Abu Dhabi is showing a renewed appetite for European oil refining assets as international companies seeks to shed them.
The International Petroleum Investment Company (Ipic), owned by the Abu Dhabi Government, yesterday said it would offer about Ä4 billion (Dh19.9bn) to acquire the 53 per cent of the Spanish refiner Compania Espanola de Petroleos (Cepsa) that it did not already own.
"In the context of the takeover offer, the French oil and gas company Total has irrevocably agreed to sell its 48.83 share in Cepsa to Ipic. The transaction is conditional on obtaining requisite competition law approvals," Ipic said.
The company said it would offer Ä28 in cash for each Cepsa share, a 23 per cent premium over Tuesday's closing price in Madrid. The stock rose sharply yesterday after the announcement, peaking slightly above Ipic's proposed offering price in afternoon trading.
"Ipic has been a shareholder in Cepsa since 1988, and we consider it an integral part of our global portfolio," said Khadem al Qubaisi, the managing director of Ipic. "We very much look forward to building upon Cepsa's foundation as one of Spain's leading companies and working together to ensure the company's continued prosperity and growth."
Ipic, which had US$48.2bn (Dh177.03bn) of assets at the end of last June, has a Government mandate to invest in energy and related assets overseas. It has built up a global portfolio predominantly in the refining and petrochemical sector, known in the industry as downstream, while other Abu Dhabi Government-owned entities such as Mubadala Development and Taqa have invested in foreign oil and gas exploration and production assets, or upstream.
During the recent economic downturn, with the geographic centre of the downstream petroleum industry shifting from West to East, Ipic has shown a propensity to acquire troubled refining and chemical assets in North America and Europe. In 2009, it acquired the Canadian commodity chemical producer Nova Chemicals, which operates large plants in Canada and Europe.
In choosing to sell its stake in Cepsa, the second-largest Spanish petroleum concern after Repsol, Total is following several other European oil companies that have recently shed domestic assets, and some US oil majors that have unloaded refining and chemical assets in Europe.
"Everybody looks to reduce their refining capacity, and we do the same. We do it in France, we do it in Europe," a Total spokesman said. "People do consume less oil in Europe. You cannot produce if you do not sell."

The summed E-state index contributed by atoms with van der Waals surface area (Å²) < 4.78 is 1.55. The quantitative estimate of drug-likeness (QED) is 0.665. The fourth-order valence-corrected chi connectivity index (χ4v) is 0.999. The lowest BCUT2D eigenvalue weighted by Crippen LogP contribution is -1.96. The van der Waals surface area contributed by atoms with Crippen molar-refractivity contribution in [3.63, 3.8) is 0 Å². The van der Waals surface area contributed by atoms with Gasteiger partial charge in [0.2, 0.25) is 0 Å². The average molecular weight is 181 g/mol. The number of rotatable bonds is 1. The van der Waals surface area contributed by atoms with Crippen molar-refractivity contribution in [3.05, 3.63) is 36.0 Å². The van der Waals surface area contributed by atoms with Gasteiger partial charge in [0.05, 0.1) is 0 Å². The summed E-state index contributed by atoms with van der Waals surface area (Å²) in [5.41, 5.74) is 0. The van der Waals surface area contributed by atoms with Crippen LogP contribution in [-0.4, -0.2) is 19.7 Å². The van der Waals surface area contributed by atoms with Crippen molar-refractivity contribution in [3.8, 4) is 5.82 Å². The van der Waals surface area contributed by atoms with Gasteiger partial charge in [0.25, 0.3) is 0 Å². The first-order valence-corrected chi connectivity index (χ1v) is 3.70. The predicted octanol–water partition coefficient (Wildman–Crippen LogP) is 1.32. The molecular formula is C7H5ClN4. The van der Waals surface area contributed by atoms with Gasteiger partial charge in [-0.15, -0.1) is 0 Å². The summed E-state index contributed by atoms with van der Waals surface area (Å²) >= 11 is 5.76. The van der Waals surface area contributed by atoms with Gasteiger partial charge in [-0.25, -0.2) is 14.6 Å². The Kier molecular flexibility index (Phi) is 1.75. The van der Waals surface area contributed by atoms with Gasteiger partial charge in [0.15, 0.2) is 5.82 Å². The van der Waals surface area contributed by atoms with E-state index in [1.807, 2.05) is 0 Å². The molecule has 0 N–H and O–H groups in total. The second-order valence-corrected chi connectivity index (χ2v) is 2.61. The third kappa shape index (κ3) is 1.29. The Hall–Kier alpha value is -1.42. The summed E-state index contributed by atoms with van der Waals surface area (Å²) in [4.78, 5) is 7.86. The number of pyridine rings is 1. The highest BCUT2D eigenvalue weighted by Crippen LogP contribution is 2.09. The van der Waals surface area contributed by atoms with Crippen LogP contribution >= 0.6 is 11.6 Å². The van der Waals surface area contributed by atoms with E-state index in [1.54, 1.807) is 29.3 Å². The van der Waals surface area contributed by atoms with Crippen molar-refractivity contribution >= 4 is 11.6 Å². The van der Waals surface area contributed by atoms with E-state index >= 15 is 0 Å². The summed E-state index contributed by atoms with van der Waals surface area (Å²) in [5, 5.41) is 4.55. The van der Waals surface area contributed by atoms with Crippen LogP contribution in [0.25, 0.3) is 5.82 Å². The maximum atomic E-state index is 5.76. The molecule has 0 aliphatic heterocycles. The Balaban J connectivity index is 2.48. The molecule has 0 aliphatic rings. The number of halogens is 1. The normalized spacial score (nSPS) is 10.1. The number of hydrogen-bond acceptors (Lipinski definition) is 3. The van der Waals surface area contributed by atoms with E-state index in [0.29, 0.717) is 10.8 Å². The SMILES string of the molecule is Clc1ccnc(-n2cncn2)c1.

Total is also in talks to sell its Lindsey refinery in the UK, he said.
This month, Chevron sold its service stations and most of its fuel and lubricant business in Spain and the Canary Islands to Cepsa for an undisclosed sum.
Royal Dutch Shell is seeking to sell its UK Stanlow oil refinery to India's Essar Oil. Last year, Shell agreed to sell two Scandinavian refineries and said it would convert its Harburg refinery in Germany to a storage site.
The Swiss refiner Petroplus has announced plans to convert its unprofitable Reichstett refinery in eastern France to a storage terminal after failing to find a buyer.
Ipic started building its stake in Cepsa in 2008, as crude tumbled from its record $147 a barrel peak. In September of that year, the Abu Dhabi investment company disclosed it was in advanced talks to buy a 30.7 per cent stake in Cepsa from Spain's Banco Santander and an additional 5 per cent interest from the Spanish utility Union Fenosa.
The resulting deal boosted Ipic's holding to 45.2 per cent from 9.5 per cent, making it Cepsa's biggest shareholder. Ipic's current holding stands at 47.06 per cent.
Although Cepsa is regarded as primarily an oil refining and chemical enterprise, it has taken substantial steps in the past two decades towards transforming itself into an integrated oil and gas company, able to supply its downstream operations with feedstock from its own oil and gas production. Most notably, it has developed several oil and gas discoveries in Algeria.
Cepsa is also a partner in the Medgaz pipeline, which is expected to start up in coming weeks. Technical problems have delayed the project for more than a year. The pipeline would have the capacity to export 8 billion cubic metres of Algerian gas annually to Spain.
Some analysts have suggested that would be more gas than Spain could absorb, given declining demand in the country since the start of the economic crisis that is still gripping much of southern Europe.